The disease known colloquially as “mono” or the “kissing disease” has probably been around since antiquity but was only recognized more recently. In 1880 Nil Filatov, a Russian pediatrician, described it as “idiopathic adenitis”. In 1888 Emil Pfeiffer reported it as an acute benign illness with characteristic lymphadenopathy in children and called it glandular fever or Drüsenfieber. The term “infectious mononucleosis” was coined by Thomas Sprunt and Frank Evans, published in the Bulletin of the Johns Hopkins Hospital in 1920, and characterized by the presence of atypical mononuclear cells in the blood. In 1932 Paul and Bunnell discovered that a serum from patients with infectious mononucleosis contains antibodies that cause erythrocytes of horses and sheep to clump, a finding of diagnostic utility. The disease, usually manifested as a syndrome of fever, pharyngitis, and adenopathy, it is still occasionally misdiagnosed as bacterial tonsillitis or pharyngitis. Unusual complications are legion. They include splenic rupture or infarction, abdominal pain, hepatitis, diarrhea, hemolytic anemia, thrombocytopenia, encephalitis, meningitis, cranial nerve palsies including Bell’s palsy, Guillain-Barré syndrome, airway obstruction, pneumonia, cardiomyopathy, and arrhythmias.
The discovery of the Epstein-Barr (EB) virus in 1964 by the British virologists Michael Anthony Epstein and Yvonne Barr allowed for more accurate diagnosis and management, as well as for further research. About 5–7% of cases of infectious mononucleosis are due to human cytomegalovirus (CMV), another type of herpes virus. In recent years, there has been increased interest in the use of vaccines to prevent this disease and other viral diseases.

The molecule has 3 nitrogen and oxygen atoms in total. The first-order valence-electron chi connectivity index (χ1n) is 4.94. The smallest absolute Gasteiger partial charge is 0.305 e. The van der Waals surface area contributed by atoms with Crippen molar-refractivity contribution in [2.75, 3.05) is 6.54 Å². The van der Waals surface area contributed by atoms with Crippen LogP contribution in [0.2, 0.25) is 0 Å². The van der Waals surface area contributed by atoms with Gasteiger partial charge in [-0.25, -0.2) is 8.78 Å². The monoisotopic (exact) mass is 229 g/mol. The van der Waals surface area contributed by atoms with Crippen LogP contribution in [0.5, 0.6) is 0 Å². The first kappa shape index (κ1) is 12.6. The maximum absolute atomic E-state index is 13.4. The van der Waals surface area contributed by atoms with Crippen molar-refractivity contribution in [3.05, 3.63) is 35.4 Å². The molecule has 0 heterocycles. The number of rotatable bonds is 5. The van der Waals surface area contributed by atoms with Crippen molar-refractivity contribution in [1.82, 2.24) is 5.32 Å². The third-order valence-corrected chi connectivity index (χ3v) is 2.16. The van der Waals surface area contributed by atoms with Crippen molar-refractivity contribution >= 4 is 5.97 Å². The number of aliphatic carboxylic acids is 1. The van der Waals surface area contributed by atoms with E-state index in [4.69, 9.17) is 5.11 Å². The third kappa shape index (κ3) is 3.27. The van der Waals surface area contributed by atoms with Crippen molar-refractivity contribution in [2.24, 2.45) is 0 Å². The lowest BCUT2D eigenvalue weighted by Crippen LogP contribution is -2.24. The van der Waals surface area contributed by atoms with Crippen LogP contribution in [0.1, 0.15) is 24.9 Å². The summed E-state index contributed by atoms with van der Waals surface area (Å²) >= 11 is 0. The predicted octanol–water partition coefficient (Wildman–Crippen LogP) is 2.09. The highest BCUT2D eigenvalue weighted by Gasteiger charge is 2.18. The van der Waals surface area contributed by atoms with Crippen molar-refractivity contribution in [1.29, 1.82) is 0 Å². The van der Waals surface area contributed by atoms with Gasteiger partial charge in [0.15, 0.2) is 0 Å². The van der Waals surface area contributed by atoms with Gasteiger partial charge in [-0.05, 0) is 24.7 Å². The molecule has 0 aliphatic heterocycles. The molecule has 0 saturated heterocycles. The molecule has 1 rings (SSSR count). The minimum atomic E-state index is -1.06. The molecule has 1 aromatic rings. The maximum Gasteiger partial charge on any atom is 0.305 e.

While the Epstein-Barr virus is now recognized as the cause of infectious mononucleosis, the virus itself is believed to have been present in human populations for thousands of years. It is particularly prevalent in sub-Saharan Africa, where up to 90% of adults have been infected with the virus, which is also associated with other diseases such as Burkitt’s lymphoma and nasopharyngeal carcinoma. These diseases are more common in areas where the virus is endemic, and are thought to be also related to genetic and environmental factors.
Infectious mononucleosis can have a significant social impact due to its manner of transmission. It can be spread through the exchange of saliva, leading to concerns about its transmission in settings such as schools and universities, where close contact among students is common. By one month, most symptoms and signs and all laboratory tests will usually have returned to normal. Fatigue, cervical lymphadenopathy, pharyngitis, and functional health status may improve more slowly. Prolonged fatigue and malaise can last for months, leading to missed school or work, disrupted social plans, and significantly impacting a person’s quality of life.